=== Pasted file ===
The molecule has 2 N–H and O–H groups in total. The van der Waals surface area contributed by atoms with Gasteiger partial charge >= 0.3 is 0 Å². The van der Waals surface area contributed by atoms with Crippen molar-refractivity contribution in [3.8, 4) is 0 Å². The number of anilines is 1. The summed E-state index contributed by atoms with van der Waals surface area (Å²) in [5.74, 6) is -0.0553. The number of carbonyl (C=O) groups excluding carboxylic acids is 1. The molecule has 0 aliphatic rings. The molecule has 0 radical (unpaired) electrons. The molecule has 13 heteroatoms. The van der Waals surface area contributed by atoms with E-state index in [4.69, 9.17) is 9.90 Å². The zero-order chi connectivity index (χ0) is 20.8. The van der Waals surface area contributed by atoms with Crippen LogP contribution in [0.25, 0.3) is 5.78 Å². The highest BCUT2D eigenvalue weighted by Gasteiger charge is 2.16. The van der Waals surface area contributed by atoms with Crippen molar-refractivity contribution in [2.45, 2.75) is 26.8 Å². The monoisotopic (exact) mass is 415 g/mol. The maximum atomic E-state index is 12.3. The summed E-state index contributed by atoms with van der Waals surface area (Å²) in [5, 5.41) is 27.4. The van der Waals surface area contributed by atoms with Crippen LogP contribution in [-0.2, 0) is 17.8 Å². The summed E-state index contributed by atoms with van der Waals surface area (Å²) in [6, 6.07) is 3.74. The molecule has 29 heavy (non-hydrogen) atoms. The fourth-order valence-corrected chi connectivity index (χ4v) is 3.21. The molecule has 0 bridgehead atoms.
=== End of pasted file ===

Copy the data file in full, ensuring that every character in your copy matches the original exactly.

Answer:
The molecule has 2 N–H and O–H groups in total. The van der Waals surface area contributed by atoms with Gasteiger partial charge >= 0.3 is 0 Å². The van der Waals surface area contributed by atoms with Crippen molar-refractivity contribution in [3.8, 4) is 0 Å². The number of anilines is 1. The summed E-state index contributed by atoms with van der Waals surface area (Å²) in [5.74, 6) is -0.0553. The number of carbonyl (C=O) groups excluding carboxylic acids is 1. The molecule has 0 aliphatic rings. The molecule has 0 radical (unpaired) electrons. The molecule has 13 heteroatoms. The van der Waals surface area contributed by atoms with E-state index in [4.69, 9.17) is 9.90 Å². The zero-order chi connectivity index (χ0) is 20.8. The van der Waals surface area contributed by atoms with Crippen LogP contribution in [0.25, 0.3) is 5.78 Å². The highest BCUT2D eigenvalue weighted by Gasteiger charge is 2.16. The van der Waals surface area contributed by atoms with Crippen molar-refractivity contribution in [2.45, 2.75) is 26.8 Å². The monoisotopic (exact) mass is 415 g/mol. The maximum atomic E-state index is 12.3. The summed E-state index contributed by atoms with van der Waals surface area (Å²) in [5, 5.41) is 27.4. The van der Waals surface area contributed by atoms with Crippen LogP contribution in [-0.2, 0) is 17.8 Å². The summed E-state index contributed by atoms with van der Waals surface area (Å²) in [6, 6.07) is 3.74. The molecule has 29 heavy (non-hydrogen) atoms. The fourth-order valence-corrected chi connectivity index (χ4v) is 3.21. The molecule has 0 bridgehead atoms.